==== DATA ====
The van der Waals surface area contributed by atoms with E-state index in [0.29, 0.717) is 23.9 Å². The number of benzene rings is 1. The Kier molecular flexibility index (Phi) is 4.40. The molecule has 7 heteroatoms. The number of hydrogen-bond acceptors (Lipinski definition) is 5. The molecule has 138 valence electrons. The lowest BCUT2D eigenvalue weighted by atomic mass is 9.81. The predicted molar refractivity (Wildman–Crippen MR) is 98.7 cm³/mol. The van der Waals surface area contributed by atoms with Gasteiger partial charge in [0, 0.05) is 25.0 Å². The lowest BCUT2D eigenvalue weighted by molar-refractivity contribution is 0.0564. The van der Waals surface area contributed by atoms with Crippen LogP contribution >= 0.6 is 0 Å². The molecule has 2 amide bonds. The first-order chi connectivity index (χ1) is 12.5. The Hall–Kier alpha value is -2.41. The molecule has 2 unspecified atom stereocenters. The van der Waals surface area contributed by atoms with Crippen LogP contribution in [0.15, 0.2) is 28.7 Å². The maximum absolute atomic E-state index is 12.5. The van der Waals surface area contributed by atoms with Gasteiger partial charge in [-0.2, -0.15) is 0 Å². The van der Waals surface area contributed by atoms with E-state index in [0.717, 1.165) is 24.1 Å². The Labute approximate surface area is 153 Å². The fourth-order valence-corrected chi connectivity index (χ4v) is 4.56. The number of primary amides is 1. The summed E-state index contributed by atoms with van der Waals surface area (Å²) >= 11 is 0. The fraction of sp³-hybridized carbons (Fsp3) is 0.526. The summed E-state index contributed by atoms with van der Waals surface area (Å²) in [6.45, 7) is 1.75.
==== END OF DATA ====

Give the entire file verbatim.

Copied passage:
The van der Waals surface area contributed by atoms with E-state index in [0.29, 0.717) is 23.9 Å². The number of benzene rings is 1. The Kier molecular flexibility index (Phi) is 4.40. The molecule has 7 heteroatoms. The number of hydrogen-bond acceptors (Lipinski definition) is 5. The molecule has 138 valence electrons. The lowest BCUT2D eigenvalue weighted by atomic mass is 9.81. The predicted molar refractivity (Wildman–Crippen MR) is 98.7 cm³/mol. The van der Waals surface area contributed by atoms with Gasteiger partial charge in [0, 0.05) is 25.0 Å². The lowest BCUT2D eigenvalue weighted by molar-refractivity contribution is 0.0564. The van der Waals surface area contributed by atoms with Crippen LogP contribution >= 0.6 is 0 Å². The molecule has 2 amide bonds. The first-order chi connectivity index (χ1) is 12.5. The Hall–Kier alpha value is -2.41. The molecule has 2 unspecified atom stereocenters. The van der Waals surface area contributed by atoms with Crippen LogP contribution in [0.15, 0.2) is 28.7 Å². The maximum absolute atomic E-state index is 12.5. The van der Waals surface area contributed by atoms with Gasteiger partial charge in [-0.2, -0.15) is 0 Å². The van der Waals surface area contributed by atoms with E-state index in [0.717, 1.165) is 24.1 Å². The Labute approximate surface area is 153 Å². The fourth-order valence-corrected chi connectivity index (χ4v) is 4.56. The number of primary amides is 1. The summed E-state index contributed by atoms with van der Waals surface area (Å²) >= 11 is 0. The fraction of sp³-hybridized carbons (Fsp3) is 0.526. The summed E-state index contributed by atoms with van der Waals surface area (Å²) in [6.45, 7) is 1.75.